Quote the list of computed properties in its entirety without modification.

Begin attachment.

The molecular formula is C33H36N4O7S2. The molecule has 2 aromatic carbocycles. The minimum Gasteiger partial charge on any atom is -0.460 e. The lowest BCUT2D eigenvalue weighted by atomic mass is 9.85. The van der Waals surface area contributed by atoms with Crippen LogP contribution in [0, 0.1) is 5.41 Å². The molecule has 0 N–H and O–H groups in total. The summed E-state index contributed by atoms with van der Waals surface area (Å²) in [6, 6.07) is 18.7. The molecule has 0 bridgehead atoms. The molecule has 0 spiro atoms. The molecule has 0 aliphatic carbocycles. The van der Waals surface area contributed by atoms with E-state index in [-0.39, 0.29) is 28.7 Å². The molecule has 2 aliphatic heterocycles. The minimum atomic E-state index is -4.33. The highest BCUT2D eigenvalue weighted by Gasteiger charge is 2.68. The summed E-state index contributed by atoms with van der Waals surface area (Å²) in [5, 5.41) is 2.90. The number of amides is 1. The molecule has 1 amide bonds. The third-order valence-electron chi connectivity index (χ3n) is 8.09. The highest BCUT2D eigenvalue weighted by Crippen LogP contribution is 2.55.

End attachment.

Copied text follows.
The molecular formula is C33H36N4O7S2. The molecule has 2 aromatic carbocycles. The minimum Gasteiger partial charge on any atom is -0.460 e. The lowest BCUT2D eigenvalue weighted by atomic mass is 9.85. The van der Waals surface area contributed by atoms with Crippen LogP contribution in [0, 0.1) is 5.41 Å². The molecule has 0 N–H and O–H groups in total. The summed E-state index contributed by atoms with van der Waals surface area (Å²) in [6, 6.07) is 18.7. The molecule has 0 bridgehead atoms. The molecule has 0 spiro atoms. The molecule has 0 aliphatic carbocycles. The van der Waals surface area contributed by atoms with E-state index in [-0.39, 0.29) is 28.7 Å². The molecule has 2 aliphatic heterocycles. The minimum atomic E-state index is -4.33. The highest BCUT2D eigenvalue weighted by Gasteiger charge is 2.68. The summed E-state index contributed by atoms with van der Waals surface area (Å²) in [5, 5.41) is 2.90. The number of amides is 1. The molecule has 1 amide bonds. The third-order valence-electron chi connectivity index (χ3n) is 8.09. The highest BCUT2D eigenvalue weighted by Crippen LogP contribution is 2.55.